A pan-Africa free-trade zone will be launched in January despite the coronavirus pandemic, although some temporary arrangements will need to be put in place, as not all of the customs infrastructure will be ready in time.
The African Continental Free Trade Area aims to bring more than a billion people together in an economic bloc worth about $3tn (£2.3tn) a year and – by reducing barriers to trade – improve living standards.
The continent-wide free-trade zone was supposed to take effect in July, but according to its secretariat, that will happen on 1 January 2021, even if it means creating a system to credit traders retroactively for lower customs duties, which should start immediately.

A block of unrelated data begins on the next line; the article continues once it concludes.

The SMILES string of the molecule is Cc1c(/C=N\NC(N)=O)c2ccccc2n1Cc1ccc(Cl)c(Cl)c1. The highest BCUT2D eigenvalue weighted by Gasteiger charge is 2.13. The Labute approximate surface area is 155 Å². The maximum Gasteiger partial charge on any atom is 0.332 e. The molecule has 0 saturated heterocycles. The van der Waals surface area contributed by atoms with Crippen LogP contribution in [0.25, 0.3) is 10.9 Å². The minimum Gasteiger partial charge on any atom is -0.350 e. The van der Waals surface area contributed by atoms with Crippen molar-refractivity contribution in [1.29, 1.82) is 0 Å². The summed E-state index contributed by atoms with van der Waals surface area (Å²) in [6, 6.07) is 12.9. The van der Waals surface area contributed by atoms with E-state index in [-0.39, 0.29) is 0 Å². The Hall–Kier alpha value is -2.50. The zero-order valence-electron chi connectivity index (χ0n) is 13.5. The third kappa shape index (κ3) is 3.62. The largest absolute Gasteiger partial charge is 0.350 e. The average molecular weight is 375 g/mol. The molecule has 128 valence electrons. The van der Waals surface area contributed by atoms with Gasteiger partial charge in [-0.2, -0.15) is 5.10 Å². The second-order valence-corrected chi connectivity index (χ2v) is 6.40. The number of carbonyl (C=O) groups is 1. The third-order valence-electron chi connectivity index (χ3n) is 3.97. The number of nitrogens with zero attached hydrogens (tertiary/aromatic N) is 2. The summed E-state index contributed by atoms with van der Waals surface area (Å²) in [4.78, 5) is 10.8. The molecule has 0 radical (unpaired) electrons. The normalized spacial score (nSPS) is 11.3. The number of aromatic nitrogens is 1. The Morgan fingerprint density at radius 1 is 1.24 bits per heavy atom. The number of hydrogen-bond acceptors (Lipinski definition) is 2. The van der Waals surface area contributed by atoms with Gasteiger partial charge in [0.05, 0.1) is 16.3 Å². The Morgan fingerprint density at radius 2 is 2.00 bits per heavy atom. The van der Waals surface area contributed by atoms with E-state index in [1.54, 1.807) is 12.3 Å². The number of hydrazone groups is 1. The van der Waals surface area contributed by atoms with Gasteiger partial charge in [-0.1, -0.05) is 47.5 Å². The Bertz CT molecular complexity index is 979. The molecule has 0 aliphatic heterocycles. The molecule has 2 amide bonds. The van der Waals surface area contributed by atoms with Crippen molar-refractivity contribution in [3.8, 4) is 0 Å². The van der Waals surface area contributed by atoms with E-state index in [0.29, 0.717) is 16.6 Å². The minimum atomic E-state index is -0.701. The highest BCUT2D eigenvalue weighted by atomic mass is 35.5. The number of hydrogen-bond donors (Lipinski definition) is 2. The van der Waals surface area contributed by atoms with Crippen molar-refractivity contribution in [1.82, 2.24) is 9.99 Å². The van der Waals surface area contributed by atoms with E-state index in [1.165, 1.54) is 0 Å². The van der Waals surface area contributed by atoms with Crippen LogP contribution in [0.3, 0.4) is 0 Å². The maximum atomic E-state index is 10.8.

This week, negotiations resumed between countries to deal with final sticking points around rules of origin and market access.
However the revised January launch date may be optimistic given that 30 of the 54 countries that have signed up for the free-trade zone have yet to ratify the deal.
Africa’s biggest economy, Nigeria, ratified it last week, but the country’s borders remain closed to nearly all trade, amid efforts to stop smuggling.